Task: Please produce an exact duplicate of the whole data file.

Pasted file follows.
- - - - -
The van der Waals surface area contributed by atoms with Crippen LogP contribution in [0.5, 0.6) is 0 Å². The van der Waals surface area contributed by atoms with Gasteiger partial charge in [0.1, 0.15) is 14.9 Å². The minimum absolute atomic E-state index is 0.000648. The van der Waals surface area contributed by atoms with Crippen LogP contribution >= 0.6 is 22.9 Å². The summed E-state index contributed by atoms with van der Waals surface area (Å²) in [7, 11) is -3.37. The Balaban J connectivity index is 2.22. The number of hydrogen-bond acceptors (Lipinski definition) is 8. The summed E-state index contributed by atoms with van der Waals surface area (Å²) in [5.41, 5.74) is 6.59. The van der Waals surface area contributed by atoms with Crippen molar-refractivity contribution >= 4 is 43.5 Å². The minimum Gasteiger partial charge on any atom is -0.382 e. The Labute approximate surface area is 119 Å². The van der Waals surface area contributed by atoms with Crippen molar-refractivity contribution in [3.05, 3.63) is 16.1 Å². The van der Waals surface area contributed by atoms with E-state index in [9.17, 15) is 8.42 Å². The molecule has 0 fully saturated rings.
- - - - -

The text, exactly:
The van der Waals surface area contributed by atoms with Crippen LogP contribution in [0.5, 0.6) is 0 Å². The van der Waals surface area contributed by atoms with Gasteiger partial charge in [0.1, 0.15) is 14.9 Å². The minimum absolute atomic E-state index is 0.000648. The van der Waals surface area contributed by atoms with Crippen LogP contribution >= 0.6 is 22.9 Å². The summed E-state index contributed by atoms with van der Waals surface area (Å²) in [7, 11) is -3.37. The Balaban J connectivity index is 2.22. The number of hydrogen-bond acceptors (Lipinski definition) is 8. The summed E-state index contributed by atoms with van der Waals surface area (Å²) in [5.41, 5.74) is 6.59. The van der Waals surface area contributed by atoms with Crippen molar-refractivity contribution >= 4 is 43.5 Å². The minimum Gasteiger partial charge on any atom is -0.382 e. The Labute approximate surface area is 119 Å². The van der Waals surface area contributed by atoms with Crippen molar-refractivity contribution in [3.05, 3.63) is 16.1 Å². The van der Waals surface area contributed by atoms with E-state index in [9.17, 15) is 8.42 Å². The molecule has 0 fully saturated rings.